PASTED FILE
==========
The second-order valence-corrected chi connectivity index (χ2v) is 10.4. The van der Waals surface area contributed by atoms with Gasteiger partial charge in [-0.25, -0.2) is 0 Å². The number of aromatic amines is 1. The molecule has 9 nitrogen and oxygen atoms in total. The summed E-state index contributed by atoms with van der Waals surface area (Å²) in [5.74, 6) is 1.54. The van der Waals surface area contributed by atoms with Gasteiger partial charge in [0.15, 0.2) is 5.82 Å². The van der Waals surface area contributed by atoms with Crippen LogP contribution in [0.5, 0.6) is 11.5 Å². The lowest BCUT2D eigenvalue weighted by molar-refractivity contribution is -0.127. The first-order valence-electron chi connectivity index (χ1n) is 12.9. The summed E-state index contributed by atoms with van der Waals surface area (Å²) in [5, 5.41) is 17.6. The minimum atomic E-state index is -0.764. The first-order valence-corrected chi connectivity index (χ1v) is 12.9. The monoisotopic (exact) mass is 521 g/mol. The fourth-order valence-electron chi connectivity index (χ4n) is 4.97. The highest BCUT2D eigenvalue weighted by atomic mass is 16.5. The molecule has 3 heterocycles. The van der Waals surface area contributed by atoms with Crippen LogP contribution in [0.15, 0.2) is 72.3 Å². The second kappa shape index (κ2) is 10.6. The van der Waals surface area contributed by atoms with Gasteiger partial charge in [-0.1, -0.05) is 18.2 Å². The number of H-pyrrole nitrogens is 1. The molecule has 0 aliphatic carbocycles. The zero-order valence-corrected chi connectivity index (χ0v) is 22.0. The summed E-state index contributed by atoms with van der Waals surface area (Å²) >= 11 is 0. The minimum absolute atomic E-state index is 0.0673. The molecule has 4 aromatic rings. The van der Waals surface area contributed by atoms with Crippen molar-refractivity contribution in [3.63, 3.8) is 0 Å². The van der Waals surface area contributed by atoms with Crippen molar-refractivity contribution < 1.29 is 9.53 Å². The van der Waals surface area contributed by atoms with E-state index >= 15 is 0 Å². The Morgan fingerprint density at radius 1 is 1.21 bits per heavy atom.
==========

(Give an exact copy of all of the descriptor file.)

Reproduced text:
The second-order valence-corrected chi connectivity index (χ2v) is 10.4. The van der Waals surface area contributed by atoms with Gasteiger partial charge in [-0.25, -0.2) is 0 Å². The number of aromatic amines is 1. The molecule has 9 nitrogen and oxygen atoms in total. The summed E-state index contributed by atoms with van der Waals surface area (Å²) in [5.74, 6) is 1.54. The van der Waals surface area contributed by atoms with Gasteiger partial charge in [0.15, 0.2) is 5.82 Å². The van der Waals surface area contributed by atoms with Crippen LogP contribution in [0.5, 0.6) is 11.5 Å². The lowest BCUT2D eigenvalue weighted by molar-refractivity contribution is -0.127. The first-order valence-electron chi connectivity index (χ1n) is 12.9. The summed E-state index contributed by atoms with van der Waals surface area (Å²) in [5, 5.41) is 17.6. The minimum atomic E-state index is -0.764. The first-order valence-corrected chi connectivity index (χ1v) is 12.9. The monoisotopic (exact) mass is 521 g/mol. The fourth-order valence-electron chi connectivity index (χ4n) is 4.97. The highest BCUT2D eigenvalue weighted by atomic mass is 16.5. The molecule has 3 heterocycles. The van der Waals surface area contributed by atoms with Crippen LogP contribution in [0.15, 0.2) is 72.3 Å². The second kappa shape index (κ2) is 10.6. The van der Waals surface area contributed by atoms with Gasteiger partial charge in [-0.1, -0.05) is 18.2 Å². The number of H-pyrrole nitrogens is 1. The molecule has 0 aliphatic carbocycles. The zero-order valence-corrected chi connectivity index (χ0v) is 22.0. The summed E-state index contributed by atoms with van der Waals surface area (Å²) >= 11 is 0. The minimum absolute atomic E-state index is 0.0673. The molecule has 4 aromatic rings. The van der Waals surface area contributed by atoms with Crippen molar-refractivity contribution in [3.63, 3.8) is 0 Å². The van der Waals surface area contributed by atoms with Crippen molar-refractivity contribution < 1.29 is 9.53 Å². The van der Waals surface area contributed by atoms with E-state index >= 15 is 0 Å². The Morgan fingerprint density at radius 1 is 1.21 bits per heavy atom.